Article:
The potential energy possessed by a spring due to a deforming force which stretches or compresses the spring is termed as elastic potential energy.

Elastic Potential Energy

When a spring is elongated, it develops a restoring force. *The potential energy possessed* *by a spring due to a deforming force which stretches or compresses the spring is termed as elastic potential energy*. The work done by* *the applied force against the restoring force of the spring is stored as the elastic potential energy in the spring.

Consider a spring-mass system. Let us assume a mass, *m* lying on a smooth horizontal table as shown in Figure 4.9. Here, *x* = 0 is the equilibrium position. One end of the spring is attached to a rigid wall and the other end to the mass.

As long as the spring remains in equilibrium position, its potential energy is zero. Now an external force a is applied so that it is stretched by a distance (*x*) in the direction of the force.

There is a restoring force called spring force s developed in the spring which tries to bring the mass back to its original position. This applied force and the spring force are equal in magnitude but opposite in direction i.e., a =-s . According Hooke’s law, the restoring force developed in the spring is

The negative sign in the above expression implies that the spring force is always opposite to that of displacement and *k *is the force constant. Therefore applied force is a *=* + k *.* The positive sign implies that the applied force is in the direction of displacement . The spring force is an example of variable force as it depends on the displacement . Let the spring be stretched to a small distance *d*. The work done by the applied force on the spring to stretch it by a displacement is stored as elastic potential energy.

The applied force a and the displacement d (i.e., here *d*x ) are in the same direction. As, the initial position is taken as the equilibrium position or mean position, *x*=0 is the lower limit of integration.

If the initial position is not zero, and if the mass is changed from position *x*i to *x*f , then the elastic potential energy is

From equations (4.24) and (4.25), we observe that the potential energy of the stretched spring depends on the force constant *k* and elongation or compression *x*.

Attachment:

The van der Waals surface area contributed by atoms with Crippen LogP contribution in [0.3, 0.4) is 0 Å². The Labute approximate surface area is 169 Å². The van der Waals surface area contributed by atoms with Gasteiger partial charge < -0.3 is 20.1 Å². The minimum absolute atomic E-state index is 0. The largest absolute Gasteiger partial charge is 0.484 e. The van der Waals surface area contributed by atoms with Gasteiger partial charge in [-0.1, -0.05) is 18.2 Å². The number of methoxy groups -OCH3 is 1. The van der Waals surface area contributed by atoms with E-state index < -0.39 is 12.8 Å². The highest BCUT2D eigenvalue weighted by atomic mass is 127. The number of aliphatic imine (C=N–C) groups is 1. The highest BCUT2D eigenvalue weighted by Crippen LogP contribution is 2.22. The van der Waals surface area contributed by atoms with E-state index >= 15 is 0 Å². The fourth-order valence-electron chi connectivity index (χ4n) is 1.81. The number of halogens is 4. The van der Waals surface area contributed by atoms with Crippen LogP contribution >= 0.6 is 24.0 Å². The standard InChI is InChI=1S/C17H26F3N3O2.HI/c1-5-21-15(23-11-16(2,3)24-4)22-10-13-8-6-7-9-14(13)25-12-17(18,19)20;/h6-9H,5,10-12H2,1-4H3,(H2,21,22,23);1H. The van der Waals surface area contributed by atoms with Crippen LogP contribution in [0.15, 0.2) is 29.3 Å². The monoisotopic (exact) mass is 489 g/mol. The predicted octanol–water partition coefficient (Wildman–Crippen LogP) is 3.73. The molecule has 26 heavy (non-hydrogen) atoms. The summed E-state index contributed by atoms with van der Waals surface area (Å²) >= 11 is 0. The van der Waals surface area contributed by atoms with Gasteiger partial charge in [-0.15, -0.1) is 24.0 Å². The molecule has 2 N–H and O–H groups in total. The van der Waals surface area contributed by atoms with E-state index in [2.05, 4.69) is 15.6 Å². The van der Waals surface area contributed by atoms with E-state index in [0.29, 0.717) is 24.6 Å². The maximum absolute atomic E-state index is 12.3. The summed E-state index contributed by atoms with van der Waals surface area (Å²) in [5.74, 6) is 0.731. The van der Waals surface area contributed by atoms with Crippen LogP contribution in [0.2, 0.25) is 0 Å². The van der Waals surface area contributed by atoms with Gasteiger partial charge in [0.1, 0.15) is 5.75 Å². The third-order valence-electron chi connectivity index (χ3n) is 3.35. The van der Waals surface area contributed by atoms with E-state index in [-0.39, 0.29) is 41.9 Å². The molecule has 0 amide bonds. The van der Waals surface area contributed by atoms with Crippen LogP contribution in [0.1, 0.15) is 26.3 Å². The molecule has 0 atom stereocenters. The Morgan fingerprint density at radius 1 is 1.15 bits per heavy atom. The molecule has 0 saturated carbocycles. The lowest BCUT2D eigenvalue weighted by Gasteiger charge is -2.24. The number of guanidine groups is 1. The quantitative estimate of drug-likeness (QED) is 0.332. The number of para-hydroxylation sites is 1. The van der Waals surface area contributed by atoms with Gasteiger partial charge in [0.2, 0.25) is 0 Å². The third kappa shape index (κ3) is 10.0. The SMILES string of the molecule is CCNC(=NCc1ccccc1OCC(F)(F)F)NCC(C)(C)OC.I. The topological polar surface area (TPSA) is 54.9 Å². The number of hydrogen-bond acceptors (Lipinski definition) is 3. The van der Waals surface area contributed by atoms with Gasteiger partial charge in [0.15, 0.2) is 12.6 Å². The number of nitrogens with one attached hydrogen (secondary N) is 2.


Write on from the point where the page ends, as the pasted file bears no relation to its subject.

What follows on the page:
Force-displacement graph for a spring

Since the restoring spring force and displacement are linearly related as *F = - k x,* and are opposite in direction, the graph between *F* and *x* is a straight line with dwelling only in the second and fourth quadrant as shown in Figure 4.10. The elastic potential energy can be easily calculated by drawing a F - *x* graph. The shaded area (triangle) is the work done by the spring force.

Potential energy-displacement graph for a spring

A compressed or extended spring will transfer its stored potential energy into kinetic energy of the mass attached to the spring. The potential energy-displacement graph is shown in Figure 4.11.

In a frictionless environment, the energy gets transferred from kinetic to potential and potential to kinetic repeatedly such that the total energy of the system remains constant. At the mean position,

The work done on the springs are stored as potential energy in the springs.

kA>kB implies that UB>UA . Thus, more work is done on B than A.

Solved Example Problems for Elastic Potential Energy

Example 4.9

Let the two springs A and B be such that kA>kB. On which spring will more work has to be done if they are stretched by the same force?

The work done on the springs are stored as potential energy in the springs.

kA>kB implies that UB>UA . Thus, more work is done on B than A.

A body of mass m is attached to the spring which is elongated to 25 cm by an applied force from its equilibrium position.

a. Calculate the potential energy stored in the spring-mass system?

b. What is the work done by the spring force in this elongation?

c. Suppose the spring is compressed to the same 25 cm, calculate the potential energy stored and also the work done by the spring force during compression. (The spring constant, k = 0.1 N m-1).

The spring constant, k = 0.1 N m-1

The displacement, *x* = 25 cm = 0.25 m

a. The potential energy stored in the spring is given by

Note that the potential energy is defined through the work done by the external agency. The positive sign in the potential energy implies that the energy is transferred from the agency to the object. But the work done by the restoring force in this case is negative since restoring force is in the opposite direction to the displacement direction.

c. During compression also the potential energy stored in the object is the same.

Work done by the restoring spring force during compression is given by

In the case of compression, the restoring spring force acts towards positive *x*-axis and displacement is along negative *x* direction.

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11th Physics : UNIT 4 : Work, Energy and Power : Elastic Potential Energy |

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